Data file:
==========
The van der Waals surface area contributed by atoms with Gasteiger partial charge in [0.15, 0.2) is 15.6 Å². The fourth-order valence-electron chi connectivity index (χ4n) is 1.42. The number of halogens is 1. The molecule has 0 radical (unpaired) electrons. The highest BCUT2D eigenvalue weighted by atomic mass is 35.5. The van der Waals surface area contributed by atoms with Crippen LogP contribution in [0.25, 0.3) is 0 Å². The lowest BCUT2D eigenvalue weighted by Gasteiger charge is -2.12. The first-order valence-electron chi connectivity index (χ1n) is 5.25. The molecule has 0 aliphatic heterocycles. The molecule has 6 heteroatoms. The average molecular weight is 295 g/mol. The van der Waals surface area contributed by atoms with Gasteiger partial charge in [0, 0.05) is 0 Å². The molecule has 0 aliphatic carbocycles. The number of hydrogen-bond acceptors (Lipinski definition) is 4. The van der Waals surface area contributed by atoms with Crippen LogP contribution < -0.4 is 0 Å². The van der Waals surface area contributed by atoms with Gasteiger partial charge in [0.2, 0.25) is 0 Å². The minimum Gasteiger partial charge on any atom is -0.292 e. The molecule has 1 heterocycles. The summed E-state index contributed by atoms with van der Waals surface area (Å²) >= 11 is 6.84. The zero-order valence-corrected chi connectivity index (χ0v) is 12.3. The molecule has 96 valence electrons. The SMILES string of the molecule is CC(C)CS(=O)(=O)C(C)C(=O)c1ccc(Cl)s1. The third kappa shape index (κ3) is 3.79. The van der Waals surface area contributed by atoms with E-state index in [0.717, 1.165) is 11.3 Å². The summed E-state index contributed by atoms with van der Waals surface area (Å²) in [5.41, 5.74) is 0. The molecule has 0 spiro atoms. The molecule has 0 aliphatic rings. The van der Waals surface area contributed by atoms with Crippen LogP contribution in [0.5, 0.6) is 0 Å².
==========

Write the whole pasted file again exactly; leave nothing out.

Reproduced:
The van der Waals surface area contributed by atoms with Gasteiger partial charge in [0.15, 0.2) is 15.6 Å². The fourth-order valence-electron chi connectivity index (χ4n) is 1.42. The number of halogens is 1. The molecule has 0 radical (unpaired) electrons. The highest BCUT2D eigenvalue weighted by atomic mass is 35.5. The van der Waals surface area contributed by atoms with Crippen LogP contribution in [0.25, 0.3) is 0 Å². The lowest BCUT2D eigenvalue weighted by Gasteiger charge is -2.12. The first-order valence-electron chi connectivity index (χ1n) is 5.25. The molecule has 0 aliphatic heterocycles. The molecule has 6 heteroatoms. The average molecular weight is 295 g/mol. The van der Waals surface area contributed by atoms with Gasteiger partial charge in [0, 0.05) is 0 Å². The molecule has 0 aliphatic carbocycles. The number of hydrogen-bond acceptors (Lipinski definition) is 4. The van der Waals surface area contributed by atoms with Crippen LogP contribution < -0.4 is 0 Å². The van der Waals surface area contributed by atoms with Gasteiger partial charge in [0.2, 0.25) is 0 Å². The minimum Gasteiger partial charge on any atom is -0.292 e. The molecule has 1 heterocycles. The summed E-state index contributed by atoms with van der Waals surface area (Å²) >= 11 is 6.84. The zero-order valence-corrected chi connectivity index (χ0v) is 12.3. The molecule has 96 valence electrons. The SMILES string of the molecule is CC(C)CS(=O)(=O)C(C)C(=O)c1ccc(Cl)s1. The third kappa shape index (κ3) is 3.79. The van der Waals surface area contributed by atoms with E-state index in [0.717, 1.165) is 11.3 Å². The summed E-state index contributed by atoms with van der Waals surface area (Å²) in [5.41, 5.74) is 0. The molecule has 0 spiro atoms. The molecule has 0 aliphatic rings. The van der Waals surface area contributed by atoms with Crippen LogP contribution in [0.5, 0.6) is 0 Å².